Our governmental leaders must establish a theory, validate the systems embedding said theory, and deploy the rulebook that protects a vile maxim of personal interests from harming the trust in collective interests. With gameplay established, they must let the players play the game.

Today, without a theory for humanity establishing the vector and objective of investment arbitrage, our government questions the morality of players who, unsurprisingly, never read the unpublished memo. The silly committee hearings in Congress judging the decisions of players run amok is like FIFA criticizing soccer players for their gameplay that evening.

The people in government must govern, not pretend to be better at playing the game themselves. Laissez-faire gameplay leads to unpredictable outcomes and a maelstrom of infractions not worth evaluating. We cannot appeal to morality as the only hope of adhering to nature’s authoritarian rule from which there is no escape.

Dare To Govern

For the United States to inspire the world, we must deploy new rigors of excellence we first and successfully apply to ourselves. Such rigors include the definition of a theory, systems, and rulebook to which every marketplace, including finance, is subjugated.

We can learn from what Singapore’s former premier Lee Kuan Yew achieved. Elected from a democratic platform, he laid down the principles of making Singapore a mighty nation. He defined how investments of any kind must serve the collective interests of all Singaporeans. But that requires strong leadership with a president capable of conveying and persuading the need for those humanitarian principles across the political aisle.

The implementation of an evolutionary theory for Capitalism is straightforward. As an investor, you can only invest in things that improve human adaptability to nature’s entropy. We then apply tax brackets to investments and ween the bad ones off based on the cost they currently incur to society. The good ones we dramatically reduce the tax on.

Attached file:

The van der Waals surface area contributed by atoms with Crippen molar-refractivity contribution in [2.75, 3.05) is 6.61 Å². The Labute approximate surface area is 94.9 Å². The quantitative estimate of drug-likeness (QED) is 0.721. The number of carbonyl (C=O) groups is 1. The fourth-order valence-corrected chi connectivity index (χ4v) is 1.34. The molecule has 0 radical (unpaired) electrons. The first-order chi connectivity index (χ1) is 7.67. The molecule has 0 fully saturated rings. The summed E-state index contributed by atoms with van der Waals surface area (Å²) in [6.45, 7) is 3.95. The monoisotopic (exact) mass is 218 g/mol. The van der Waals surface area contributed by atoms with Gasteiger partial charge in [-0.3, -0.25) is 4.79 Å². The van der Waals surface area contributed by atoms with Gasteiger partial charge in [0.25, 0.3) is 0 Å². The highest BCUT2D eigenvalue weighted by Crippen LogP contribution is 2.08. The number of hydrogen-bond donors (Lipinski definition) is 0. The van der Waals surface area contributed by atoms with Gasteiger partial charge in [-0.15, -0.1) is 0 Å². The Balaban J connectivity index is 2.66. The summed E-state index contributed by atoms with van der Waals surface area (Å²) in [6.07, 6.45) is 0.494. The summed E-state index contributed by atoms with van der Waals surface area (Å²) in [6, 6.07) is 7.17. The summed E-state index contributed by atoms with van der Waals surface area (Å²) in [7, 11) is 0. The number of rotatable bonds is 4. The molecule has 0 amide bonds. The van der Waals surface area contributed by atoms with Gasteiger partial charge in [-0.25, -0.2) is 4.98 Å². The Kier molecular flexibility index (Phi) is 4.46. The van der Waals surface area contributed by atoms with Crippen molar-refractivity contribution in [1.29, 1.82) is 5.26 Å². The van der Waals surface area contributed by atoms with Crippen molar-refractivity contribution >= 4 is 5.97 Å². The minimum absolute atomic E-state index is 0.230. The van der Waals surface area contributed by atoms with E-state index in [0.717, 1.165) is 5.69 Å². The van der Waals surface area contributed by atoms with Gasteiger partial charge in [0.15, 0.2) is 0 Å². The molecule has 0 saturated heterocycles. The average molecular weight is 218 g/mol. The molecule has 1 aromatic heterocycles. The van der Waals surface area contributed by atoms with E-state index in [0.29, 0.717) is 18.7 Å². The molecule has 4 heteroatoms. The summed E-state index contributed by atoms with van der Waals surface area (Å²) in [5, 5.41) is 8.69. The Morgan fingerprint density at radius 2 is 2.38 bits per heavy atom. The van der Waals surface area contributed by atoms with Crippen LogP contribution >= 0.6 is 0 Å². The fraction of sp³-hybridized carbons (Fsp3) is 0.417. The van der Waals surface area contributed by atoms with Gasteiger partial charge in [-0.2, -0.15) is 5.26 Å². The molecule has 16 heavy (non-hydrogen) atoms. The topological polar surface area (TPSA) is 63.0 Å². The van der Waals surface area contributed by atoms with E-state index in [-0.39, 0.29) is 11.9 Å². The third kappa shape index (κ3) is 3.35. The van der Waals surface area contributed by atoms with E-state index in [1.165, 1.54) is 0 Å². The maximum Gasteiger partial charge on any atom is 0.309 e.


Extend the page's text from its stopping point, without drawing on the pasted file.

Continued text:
Hence, we need a variable tax rate dependent on the value those investments produce to meet humanity’s evolutionary needs.

Develop Different

We must change our current unsustainable governance hierarchy to a renewable hierarchy that serves the regenerative requirements needed to serve human evolution best. To make that change happen, we must reorganize the priorities of how we rule the human roost. We must learn to obey and play nature’s game if we, arguably the most intelligent major species, do not want to become the shortest-lived.

A developed country is a country that best serves the strength of human renewal, not a government serving the whims of fickle human wants.

The vector of Capitalism must change for the fractal of human expansion to improve adaptability to the many forms of entropy nature will continue to throw our way. A strategy of stifling absolutisms we have today amidst a universe of dynamic relativity will not get us there.

The sign of an intelligent nation is its willingness and ability to reinvent itself, upstream. Let’s inspire the world with new rigors of excellence we first and successfully apply to ourselves.